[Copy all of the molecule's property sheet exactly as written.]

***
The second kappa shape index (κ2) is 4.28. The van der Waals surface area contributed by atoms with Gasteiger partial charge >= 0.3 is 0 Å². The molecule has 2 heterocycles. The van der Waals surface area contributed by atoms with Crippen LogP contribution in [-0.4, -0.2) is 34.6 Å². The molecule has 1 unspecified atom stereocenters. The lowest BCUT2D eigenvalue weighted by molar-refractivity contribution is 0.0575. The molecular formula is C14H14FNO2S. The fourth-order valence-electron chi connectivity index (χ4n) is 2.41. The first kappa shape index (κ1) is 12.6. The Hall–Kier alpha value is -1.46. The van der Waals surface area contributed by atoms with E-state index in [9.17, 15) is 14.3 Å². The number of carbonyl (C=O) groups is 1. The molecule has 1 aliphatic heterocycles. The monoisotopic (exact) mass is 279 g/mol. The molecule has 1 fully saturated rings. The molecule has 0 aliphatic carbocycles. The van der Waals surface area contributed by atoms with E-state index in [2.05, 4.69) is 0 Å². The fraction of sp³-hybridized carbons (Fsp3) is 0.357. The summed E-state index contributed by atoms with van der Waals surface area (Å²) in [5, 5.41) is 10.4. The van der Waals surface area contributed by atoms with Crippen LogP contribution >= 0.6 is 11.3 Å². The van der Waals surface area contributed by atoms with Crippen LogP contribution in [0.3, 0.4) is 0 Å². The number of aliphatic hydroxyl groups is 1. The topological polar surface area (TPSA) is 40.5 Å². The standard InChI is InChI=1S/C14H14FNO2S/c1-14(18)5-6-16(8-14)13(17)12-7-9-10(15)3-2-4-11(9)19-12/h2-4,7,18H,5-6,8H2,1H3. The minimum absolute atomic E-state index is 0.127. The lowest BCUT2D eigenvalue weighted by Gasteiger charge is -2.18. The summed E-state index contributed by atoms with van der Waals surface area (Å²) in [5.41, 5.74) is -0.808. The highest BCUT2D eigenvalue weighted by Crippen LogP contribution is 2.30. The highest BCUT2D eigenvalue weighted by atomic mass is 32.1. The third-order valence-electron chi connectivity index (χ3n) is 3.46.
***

The second kappa shape index (κ2) is 4.28. The van der Waals surface area contributed by atoms with Gasteiger partial charge >= 0.3 is 0 Å². The molecule has 2 heterocycles. The van der Waals surface area contributed by atoms with Crippen LogP contribution in [-0.4, -0.2) is 34.6 Å². The molecule has 1 unspecified atom stereocenters. The lowest BCUT2D eigenvalue weighted by molar-refractivity contribution is 0.0575. The molecular formula is C14H14FNO2S. The fourth-order valence-electron chi connectivity index (χ4n) is 2.41. The first kappa shape index (κ1) is 12.6. The Hall–Kier alpha value is -1.46. The van der Waals surface area contributed by atoms with E-state index in [9.17, 15) is 14.3 Å². The number of carbonyl (C=O) groups is 1. The molecule has 1 aliphatic heterocycles. The monoisotopic (exact) mass is 279 g/mol. The molecule has 1 fully saturated rings. The molecule has 0 aliphatic carbocycles. The van der Waals surface area contributed by atoms with E-state index in [2.05, 4.69) is 0 Å². The fraction of sp³-hybridized carbons (Fsp3) is 0.357. The summed E-state index contributed by atoms with van der Waals surface area (Å²) in [5, 5.41) is 10.4. The van der Waals surface area contributed by atoms with Crippen LogP contribution >= 0.6 is 11.3 Å². The van der Waals surface area contributed by atoms with Crippen LogP contribution in [0.3, 0.4) is 0 Å². The number of aliphatic hydroxyl groups is 1. The topological polar surface area (TPSA) is 40.5 Å². The standard InChI is InChI=1S/C14H14FNO2S/c1-14(18)5-6-16(8-14)13(17)12-7-9-10(15)3-2-4-11(9)19-12/h2-4,7,18H,5-6,8H2,1H3. The minimum absolute atomic E-state index is 0.127. The lowest BCUT2D eigenvalue weighted by Gasteiger charge is -2.18. The summed E-state index contributed by atoms with van der Waals surface area (Å²) in [5.41, 5.74) is -0.808. The highest BCUT2D eigenvalue weighted by Crippen LogP contribution is 2.30. The highest BCUT2D eigenvalue weighted by atomic mass is 32.1. The third-order valence-electron chi connectivity index (χ3n) is 3.46.